Study: Don’t underestimate the value of AI
Brands that are not thinking about how to leverage artificial intelligence are already falling behind.
This was according to the Retail Revolution study from OMD EMEA, and Goldsmiths, University of London. It is based on 15,000 consumers across 13 European countries.
While brands are turning to more interactive technologies to engage shoppers, customers now expect “VIP treatment” when they shop. To drive the high-quality, personalized experiences customers now expect, retailers must consider how to embrace the next stage of those technologies: artificial intelligence.
According to the study, almost twice as many European consumers said they are as familiar with AI compared to those who are unfamiliar with the technology. Nearly a quarter of consumers already use an AI device or app, and 41% want to get one.
Meanwhile, 47% of consumers claimed they would act less patiently if they knew they were interacting with AI. Only 17% of consumers would reject help from AI across retail sectors. This was only slightly higher than those who said they'd reject any kind of assistance (15%).
The study did reveal two distinct groups of consumers that are reluctant to engage with AI: young people who don't think they need it and older ones who don't understand it.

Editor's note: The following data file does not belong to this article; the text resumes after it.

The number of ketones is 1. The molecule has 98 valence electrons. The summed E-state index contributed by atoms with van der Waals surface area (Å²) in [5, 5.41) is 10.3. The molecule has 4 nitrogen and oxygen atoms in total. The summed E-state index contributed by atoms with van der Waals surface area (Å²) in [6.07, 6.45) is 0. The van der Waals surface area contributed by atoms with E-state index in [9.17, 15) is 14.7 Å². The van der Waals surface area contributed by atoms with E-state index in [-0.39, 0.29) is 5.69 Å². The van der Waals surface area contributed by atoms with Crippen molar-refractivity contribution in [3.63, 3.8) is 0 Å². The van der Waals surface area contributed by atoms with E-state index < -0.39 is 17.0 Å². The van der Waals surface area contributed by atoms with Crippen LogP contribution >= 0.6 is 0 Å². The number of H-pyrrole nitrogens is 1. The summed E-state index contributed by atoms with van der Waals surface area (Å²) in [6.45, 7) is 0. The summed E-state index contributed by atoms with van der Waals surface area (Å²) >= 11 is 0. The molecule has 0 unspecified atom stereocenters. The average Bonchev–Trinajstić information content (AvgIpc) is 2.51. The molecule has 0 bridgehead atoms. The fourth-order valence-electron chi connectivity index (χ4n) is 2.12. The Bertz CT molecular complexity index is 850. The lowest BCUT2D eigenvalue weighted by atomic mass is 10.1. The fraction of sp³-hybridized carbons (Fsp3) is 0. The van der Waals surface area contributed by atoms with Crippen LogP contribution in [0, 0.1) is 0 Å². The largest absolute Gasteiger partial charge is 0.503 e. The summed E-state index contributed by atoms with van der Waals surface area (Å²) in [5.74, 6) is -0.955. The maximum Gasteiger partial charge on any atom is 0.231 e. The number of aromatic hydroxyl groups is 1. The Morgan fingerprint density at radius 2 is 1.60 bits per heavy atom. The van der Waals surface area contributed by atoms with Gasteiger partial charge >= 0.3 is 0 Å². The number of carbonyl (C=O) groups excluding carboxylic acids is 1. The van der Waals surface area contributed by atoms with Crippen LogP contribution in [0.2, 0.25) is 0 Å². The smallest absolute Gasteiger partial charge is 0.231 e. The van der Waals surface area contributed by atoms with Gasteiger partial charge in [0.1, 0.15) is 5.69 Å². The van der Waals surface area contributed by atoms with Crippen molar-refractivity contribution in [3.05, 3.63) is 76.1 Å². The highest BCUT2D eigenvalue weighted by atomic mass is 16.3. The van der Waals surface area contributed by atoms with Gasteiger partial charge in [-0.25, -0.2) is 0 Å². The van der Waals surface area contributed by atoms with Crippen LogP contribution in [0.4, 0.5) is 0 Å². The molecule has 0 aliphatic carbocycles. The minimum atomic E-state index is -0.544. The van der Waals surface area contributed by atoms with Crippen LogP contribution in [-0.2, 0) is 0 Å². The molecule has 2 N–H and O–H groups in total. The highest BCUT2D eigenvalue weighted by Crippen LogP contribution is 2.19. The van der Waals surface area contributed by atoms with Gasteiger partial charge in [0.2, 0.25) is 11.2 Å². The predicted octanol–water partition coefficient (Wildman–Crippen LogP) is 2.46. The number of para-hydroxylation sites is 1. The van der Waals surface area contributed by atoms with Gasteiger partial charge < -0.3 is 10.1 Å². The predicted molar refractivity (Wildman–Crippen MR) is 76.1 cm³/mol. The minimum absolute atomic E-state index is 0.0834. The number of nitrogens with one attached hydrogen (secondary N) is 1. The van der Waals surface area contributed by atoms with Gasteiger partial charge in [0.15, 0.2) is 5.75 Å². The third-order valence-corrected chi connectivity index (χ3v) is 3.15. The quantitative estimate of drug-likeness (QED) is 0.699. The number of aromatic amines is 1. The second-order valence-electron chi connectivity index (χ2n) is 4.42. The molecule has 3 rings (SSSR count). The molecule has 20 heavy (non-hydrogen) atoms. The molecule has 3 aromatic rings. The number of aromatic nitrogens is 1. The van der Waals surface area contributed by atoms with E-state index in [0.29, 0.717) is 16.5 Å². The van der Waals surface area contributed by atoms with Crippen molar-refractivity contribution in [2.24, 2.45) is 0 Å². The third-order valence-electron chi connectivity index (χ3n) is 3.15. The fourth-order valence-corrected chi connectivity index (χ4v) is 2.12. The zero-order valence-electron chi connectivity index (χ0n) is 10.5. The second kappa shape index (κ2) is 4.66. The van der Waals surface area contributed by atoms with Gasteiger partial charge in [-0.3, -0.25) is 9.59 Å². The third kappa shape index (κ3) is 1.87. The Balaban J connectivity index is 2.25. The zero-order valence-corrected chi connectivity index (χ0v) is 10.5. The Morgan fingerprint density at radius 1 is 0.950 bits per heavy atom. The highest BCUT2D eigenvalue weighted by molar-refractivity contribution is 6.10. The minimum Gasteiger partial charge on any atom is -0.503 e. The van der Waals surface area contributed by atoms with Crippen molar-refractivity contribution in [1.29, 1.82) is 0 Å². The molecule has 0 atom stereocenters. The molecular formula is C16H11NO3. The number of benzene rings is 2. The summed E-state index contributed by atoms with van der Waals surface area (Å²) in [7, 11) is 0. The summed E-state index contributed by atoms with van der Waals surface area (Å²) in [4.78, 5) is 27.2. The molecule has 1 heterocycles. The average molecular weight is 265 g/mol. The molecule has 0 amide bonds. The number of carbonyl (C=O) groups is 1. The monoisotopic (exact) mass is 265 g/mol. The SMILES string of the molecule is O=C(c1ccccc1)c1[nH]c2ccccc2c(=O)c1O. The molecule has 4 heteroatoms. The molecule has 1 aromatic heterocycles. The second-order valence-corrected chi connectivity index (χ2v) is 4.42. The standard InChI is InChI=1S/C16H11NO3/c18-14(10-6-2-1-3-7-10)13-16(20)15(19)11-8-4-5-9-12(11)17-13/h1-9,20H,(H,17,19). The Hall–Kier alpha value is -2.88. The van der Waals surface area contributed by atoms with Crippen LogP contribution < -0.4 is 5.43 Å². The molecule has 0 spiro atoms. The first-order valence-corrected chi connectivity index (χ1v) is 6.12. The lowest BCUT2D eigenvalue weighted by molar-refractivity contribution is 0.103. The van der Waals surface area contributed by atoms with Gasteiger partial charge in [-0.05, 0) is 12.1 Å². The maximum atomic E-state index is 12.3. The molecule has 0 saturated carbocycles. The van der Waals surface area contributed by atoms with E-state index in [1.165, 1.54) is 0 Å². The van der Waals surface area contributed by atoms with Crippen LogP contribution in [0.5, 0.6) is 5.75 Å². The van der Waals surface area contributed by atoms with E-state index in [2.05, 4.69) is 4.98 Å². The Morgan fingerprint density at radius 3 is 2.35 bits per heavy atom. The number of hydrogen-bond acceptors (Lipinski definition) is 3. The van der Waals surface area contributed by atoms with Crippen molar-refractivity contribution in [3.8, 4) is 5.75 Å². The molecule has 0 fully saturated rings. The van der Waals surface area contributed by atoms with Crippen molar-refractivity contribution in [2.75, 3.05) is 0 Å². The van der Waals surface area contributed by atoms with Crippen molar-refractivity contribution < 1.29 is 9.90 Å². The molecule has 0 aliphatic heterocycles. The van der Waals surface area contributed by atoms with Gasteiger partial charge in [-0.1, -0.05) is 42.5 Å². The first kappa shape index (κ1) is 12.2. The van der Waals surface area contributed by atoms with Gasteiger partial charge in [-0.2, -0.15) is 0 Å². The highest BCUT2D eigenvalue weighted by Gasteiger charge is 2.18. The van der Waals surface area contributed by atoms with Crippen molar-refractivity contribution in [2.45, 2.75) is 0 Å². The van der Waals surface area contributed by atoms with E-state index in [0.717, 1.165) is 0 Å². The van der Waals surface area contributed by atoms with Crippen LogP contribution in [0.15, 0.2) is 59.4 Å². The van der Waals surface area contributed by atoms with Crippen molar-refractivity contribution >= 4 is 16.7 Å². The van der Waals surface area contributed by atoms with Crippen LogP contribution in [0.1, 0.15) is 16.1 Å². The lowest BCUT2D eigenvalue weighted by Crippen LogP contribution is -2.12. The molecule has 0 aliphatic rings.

Over a third (39%) of 18-35 year olds said they wouldn't consider having an AI-enabled device as part of their lifestyle said it was because they didn't need it. Another quarter said it was easier to use their existing default option.
The challenge for retailers is to create a balance between managing customer expectations, inspiring them about the benefits the technology, and deciding how to best to employ AI to create the shopping experiences of the future. However, the risk is that companies will focus on what the machines are capable of, rather than what customers want.
The key things brands need to consider when planning a deployment is where to put AI in the communication process, where humans have to take over, and making the whole process as seamless as possible. They should think about training the machines to work with the consumer to deliver value — a move that will encourage consumers to use them further. Brands should also think about matching different interfaces to different demographics.
"As an industry, we need to turn the bundle of technologies described as AI into services that people can care about, such as their insurance app or their cinema chatbot,” said Jean-Paul Edwards, Director of Strategy and Product Development, OMD EMEA. “It needs to be an upgrade to apps, e-commerce, and so on.”
Retailers that will succeed are companies that use AI to manage customers' expectations, while simultaneously inspiring them about the benefits the technology can deliver.
"People find it hard to imagine this stuff. Brands should inspire them, but inspire them around their everyday needs,” he added. “Brands need to talk about the benefits, not the features."
Women’s apparel retailer beats Street
J. Jill, which went public in March, reported earnings and sales that topped analysts estimates, but provided an outlook that slightly missed forecasts.
Net income totaled $11.9 million, or 28 cents a share, in the quarter ended July 29, up from $8.1 million, or 19 cents a share, in the year-ago period. Adjusted per-share earnings came to 29 cents, in line with estimates.
Total net sales increased 9.9% to $181.4 million, from $165.0 million in year-ago period, and topping estimates. Total same-store sales role 7.8%, also more than expected.